More like newer construction with very little poor people, which when viewed that way does indeed match the economic demographics of some our surrounding suburbs that are a similar shade of green. Its not that its rich but that its on average lacking poor people.

  10. #10
    seand is online now Senior Member
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    Looking as West Philly along Baltimore, it is interesting how it reflects that indeed further west when undergads give way to homeowners, average income does indeed go up and that west of 52nd south of Spruce, north of Baltimore is indeed more middle class than its neighbors to the north and south which squares with my perception of the neighborhood as well.

  11. #11
    phillymapper is offline Junior Member
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    Quote Originally Posted by annie View Post
    No actually. Lower income does not equal blighted. For starters, some really beautiful parts of Powelton are red because large numbers of students live there.
    Ah, that is a good point. My mistake.

  12. #12
    phillymapper is offline Junior Member
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    I wonder how this map would look with the bus and SEPTA lines superimposed on it...

  13. #13
    OffenseTaken is offline Junior Dilettante
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    Quote Originally Posted by BarryG View Post
    I wonder if most cities have borders as stark as City Line and Cheltenham Ave?
    I can't find any other big city in America whose boundaries are as easy to trace this way. Even the notoriously troubled parts of eastern Delaware County that border the city are still fairly discernable. Only in the Far Northeast do things get fuzzy.

    That's interesting, and quite sad.

  14. #14
    BarryG is offline Senior Member
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    Quote Originally Posted by OffenseTaken View Post
    I can't find any other big city in America whose boundaries are as easy to trace this way. Even the notoriously troubled parts of eastern Delaware County that border the city are still fairly discernable. Only in the Far Northeast do things get fuzzy.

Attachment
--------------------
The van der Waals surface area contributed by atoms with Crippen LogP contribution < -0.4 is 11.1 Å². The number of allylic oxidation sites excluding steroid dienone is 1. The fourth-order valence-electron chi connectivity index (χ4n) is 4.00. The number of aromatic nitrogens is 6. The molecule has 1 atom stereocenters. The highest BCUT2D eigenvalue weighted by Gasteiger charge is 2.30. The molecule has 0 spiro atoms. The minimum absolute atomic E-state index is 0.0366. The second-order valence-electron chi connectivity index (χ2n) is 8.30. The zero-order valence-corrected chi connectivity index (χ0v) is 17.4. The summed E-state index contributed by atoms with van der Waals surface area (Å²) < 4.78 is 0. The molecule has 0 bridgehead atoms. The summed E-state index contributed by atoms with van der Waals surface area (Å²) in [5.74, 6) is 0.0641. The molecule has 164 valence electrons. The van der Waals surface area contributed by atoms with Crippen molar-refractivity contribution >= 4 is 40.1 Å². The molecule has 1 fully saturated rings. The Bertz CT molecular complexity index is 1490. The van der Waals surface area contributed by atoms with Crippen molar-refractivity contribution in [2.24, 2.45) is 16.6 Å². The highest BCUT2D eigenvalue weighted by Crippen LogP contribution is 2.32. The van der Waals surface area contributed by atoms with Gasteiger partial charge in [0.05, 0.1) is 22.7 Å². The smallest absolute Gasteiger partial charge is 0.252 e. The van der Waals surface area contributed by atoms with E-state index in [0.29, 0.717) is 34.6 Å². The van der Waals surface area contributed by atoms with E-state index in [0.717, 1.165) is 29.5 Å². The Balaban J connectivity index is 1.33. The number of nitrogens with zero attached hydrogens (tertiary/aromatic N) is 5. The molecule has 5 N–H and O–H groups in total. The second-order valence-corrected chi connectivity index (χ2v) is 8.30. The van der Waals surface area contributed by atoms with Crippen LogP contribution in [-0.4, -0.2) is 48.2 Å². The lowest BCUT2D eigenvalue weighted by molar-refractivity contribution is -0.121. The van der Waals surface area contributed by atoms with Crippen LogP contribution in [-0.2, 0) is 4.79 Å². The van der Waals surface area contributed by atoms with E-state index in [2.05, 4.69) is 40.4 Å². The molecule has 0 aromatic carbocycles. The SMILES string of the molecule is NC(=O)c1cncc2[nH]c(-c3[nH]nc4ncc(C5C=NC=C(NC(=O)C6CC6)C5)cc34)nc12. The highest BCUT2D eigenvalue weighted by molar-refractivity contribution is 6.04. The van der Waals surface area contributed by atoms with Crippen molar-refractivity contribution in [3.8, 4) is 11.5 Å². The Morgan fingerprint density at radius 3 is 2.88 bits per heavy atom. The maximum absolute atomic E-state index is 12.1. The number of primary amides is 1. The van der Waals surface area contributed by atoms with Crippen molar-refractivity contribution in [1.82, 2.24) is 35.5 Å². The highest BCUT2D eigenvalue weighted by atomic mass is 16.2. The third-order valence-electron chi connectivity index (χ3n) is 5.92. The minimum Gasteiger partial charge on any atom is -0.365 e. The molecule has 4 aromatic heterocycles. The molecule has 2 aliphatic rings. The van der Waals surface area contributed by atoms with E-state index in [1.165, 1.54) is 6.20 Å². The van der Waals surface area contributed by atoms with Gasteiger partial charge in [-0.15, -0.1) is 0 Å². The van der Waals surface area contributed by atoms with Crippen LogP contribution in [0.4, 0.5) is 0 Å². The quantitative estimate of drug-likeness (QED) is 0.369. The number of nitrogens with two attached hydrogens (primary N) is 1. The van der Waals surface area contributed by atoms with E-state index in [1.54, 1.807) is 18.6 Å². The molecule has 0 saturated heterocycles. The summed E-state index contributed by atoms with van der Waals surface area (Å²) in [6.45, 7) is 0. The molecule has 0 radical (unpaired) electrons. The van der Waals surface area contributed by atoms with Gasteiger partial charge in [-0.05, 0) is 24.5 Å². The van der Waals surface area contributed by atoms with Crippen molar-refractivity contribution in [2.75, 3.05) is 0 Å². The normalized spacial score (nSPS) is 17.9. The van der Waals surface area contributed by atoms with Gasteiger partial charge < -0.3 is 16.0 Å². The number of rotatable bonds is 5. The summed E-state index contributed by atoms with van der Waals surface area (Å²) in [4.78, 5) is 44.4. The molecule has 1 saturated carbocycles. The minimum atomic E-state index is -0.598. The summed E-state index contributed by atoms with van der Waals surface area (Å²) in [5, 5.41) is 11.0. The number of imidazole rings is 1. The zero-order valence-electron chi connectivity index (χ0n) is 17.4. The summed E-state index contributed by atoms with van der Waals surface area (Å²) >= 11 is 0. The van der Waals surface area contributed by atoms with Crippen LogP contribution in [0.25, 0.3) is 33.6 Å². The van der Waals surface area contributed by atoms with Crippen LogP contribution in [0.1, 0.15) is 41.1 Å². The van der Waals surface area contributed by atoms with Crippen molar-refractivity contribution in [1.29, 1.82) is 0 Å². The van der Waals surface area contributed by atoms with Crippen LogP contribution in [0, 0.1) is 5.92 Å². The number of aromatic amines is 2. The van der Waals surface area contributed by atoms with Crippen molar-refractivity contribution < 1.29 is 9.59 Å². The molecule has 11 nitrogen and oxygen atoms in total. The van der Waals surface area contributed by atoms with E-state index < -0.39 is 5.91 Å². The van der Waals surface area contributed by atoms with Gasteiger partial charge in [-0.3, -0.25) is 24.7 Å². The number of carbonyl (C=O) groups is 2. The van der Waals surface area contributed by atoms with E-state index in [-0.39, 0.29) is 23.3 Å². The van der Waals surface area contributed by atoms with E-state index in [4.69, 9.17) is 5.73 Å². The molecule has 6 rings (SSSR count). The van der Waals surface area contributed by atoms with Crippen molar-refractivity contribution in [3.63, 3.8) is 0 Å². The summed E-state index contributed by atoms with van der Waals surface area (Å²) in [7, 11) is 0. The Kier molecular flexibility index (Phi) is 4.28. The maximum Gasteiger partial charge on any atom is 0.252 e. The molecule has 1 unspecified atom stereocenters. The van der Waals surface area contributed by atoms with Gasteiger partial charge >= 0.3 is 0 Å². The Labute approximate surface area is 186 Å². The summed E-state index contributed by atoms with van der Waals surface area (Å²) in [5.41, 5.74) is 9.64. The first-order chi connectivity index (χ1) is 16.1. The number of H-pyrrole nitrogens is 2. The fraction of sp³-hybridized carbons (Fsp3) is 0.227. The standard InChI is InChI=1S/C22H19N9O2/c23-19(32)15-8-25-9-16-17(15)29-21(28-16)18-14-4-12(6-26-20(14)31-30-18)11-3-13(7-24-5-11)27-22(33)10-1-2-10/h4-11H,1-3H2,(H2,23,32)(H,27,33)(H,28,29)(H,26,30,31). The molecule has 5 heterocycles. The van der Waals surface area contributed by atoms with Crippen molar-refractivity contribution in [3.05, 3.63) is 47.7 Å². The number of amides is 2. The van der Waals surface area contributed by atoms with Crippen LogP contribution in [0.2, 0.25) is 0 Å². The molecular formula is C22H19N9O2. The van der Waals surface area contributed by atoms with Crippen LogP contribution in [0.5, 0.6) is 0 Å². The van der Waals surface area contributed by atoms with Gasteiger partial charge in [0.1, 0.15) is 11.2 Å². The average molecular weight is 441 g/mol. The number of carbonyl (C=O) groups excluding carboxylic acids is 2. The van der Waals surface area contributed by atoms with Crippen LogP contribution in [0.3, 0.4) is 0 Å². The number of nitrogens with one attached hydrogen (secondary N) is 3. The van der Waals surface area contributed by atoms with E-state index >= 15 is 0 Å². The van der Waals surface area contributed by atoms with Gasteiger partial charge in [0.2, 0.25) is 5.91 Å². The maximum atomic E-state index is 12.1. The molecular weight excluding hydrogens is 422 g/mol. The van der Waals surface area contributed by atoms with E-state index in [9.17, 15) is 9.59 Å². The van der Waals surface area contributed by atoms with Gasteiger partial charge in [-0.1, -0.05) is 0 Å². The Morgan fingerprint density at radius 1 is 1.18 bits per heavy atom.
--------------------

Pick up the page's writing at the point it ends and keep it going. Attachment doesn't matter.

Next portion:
That's interesting, and quite sad.
    Also blurry around the Cedarbrook part of Cheltenham.

  15. #15
    Naveen is offline Senior Member
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    Quote Originally Posted by OffenseTaken View Post
    I can't find any other big city in America whose boundaries are as easy to trace this way. Even the notoriously troubled parts of eastern Delaware County that border the city are still fairly discernable. Only in the Far Northeast do things get fuzzy.

    That's interesting, and quite sad.
    The Northwest is pretty contiguous economically at the edge with MontoCo. That is, the part with Chestnut Hill and Roxborough/Andorra below.

    As to other cities, south Boston, at least Suffolk County vs. it's surroundings, seems pretty starkly divided.

  16. #16
    OffenseTaken is offline Junior Dilettante
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    Quote Originally Posted by BarryG View Post
    Also blurry around the Cedarbrook part of Cheltenham.
    Quote Originally Posted by Naveen View Post
    The Northwest is pretty contiguous economically at the edge with MontoCo. That is, the part with Chestnut Hill and Roxborough/Andorra below.